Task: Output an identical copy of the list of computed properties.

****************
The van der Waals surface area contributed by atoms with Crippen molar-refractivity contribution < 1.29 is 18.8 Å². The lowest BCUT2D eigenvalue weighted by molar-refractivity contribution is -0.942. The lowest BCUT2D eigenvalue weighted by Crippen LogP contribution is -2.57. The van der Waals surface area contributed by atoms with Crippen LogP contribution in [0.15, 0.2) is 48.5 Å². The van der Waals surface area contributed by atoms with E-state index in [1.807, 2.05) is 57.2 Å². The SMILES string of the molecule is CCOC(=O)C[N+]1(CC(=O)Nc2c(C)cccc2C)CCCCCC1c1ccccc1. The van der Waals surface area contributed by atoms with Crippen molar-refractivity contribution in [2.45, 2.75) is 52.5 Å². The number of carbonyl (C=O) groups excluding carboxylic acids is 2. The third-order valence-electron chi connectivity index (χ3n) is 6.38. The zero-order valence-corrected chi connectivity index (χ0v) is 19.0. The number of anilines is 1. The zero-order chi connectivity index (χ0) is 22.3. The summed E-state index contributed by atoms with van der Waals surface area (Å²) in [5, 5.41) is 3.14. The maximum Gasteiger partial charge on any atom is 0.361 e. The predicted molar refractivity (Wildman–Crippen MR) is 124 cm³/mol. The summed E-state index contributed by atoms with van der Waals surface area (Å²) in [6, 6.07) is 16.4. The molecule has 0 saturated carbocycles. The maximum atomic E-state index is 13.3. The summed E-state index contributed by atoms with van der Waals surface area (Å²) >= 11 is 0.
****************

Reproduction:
The van der Waals surface area contributed by atoms with Crippen molar-refractivity contribution < 1.29 is 18.8 Å². The lowest BCUT2D eigenvalue weighted by molar-refractivity contribution is -0.942. The lowest BCUT2D eigenvalue weighted by Crippen LogP contribution is -2.57. The van der Waals surface area contributed by atoms with Crippen LogP contribution in [0.15, 0.2) is 48.5 Å². The van der Waals surface area contributed by atoms with E-state index in [1.807, 2.05) is 57.2 Å². The SMILES string of the molecule is CCOC(=O)C[N+]1(CC(=O)Nc2c(C)cccc2C)CCCCCC1c1ccccc1. The van der Waals surface area contributed by atoms with Crippen molar-refractivity contribution in [2.45, 2.75) is 52.5 Å². The number of carbonyl (C=O) groups excluding carboxylic acids is 2. The third-order valence-electron chi connectivity index (χ3n) is 6.38. The zero-order valence-corrected chi connectivity index (χ0v) is 19.0. The number of anilines is 1. The zero-order chi connectivity index (χ0) is 22.3. The summed E-state index contributed by atoms with van der Waals surface area (Å²) in [5, 5.41) is 3.14. The maximum Gasteiger partial charge on any atom is 0.361 e. The predicted molar refractivity (Wildman–Crippen MR) is 124 cm³/mol. The summed E-state index contributed by atoms with van der Waals surface area (Å²) in [6, 6.07) is 16.4. The molecule has 0 saturated carbocycles. The maximum atomic E-state index is 13.3. The summed E-state index contributed by atoms with van der Waals surface area (Å²) >= 11 is 0.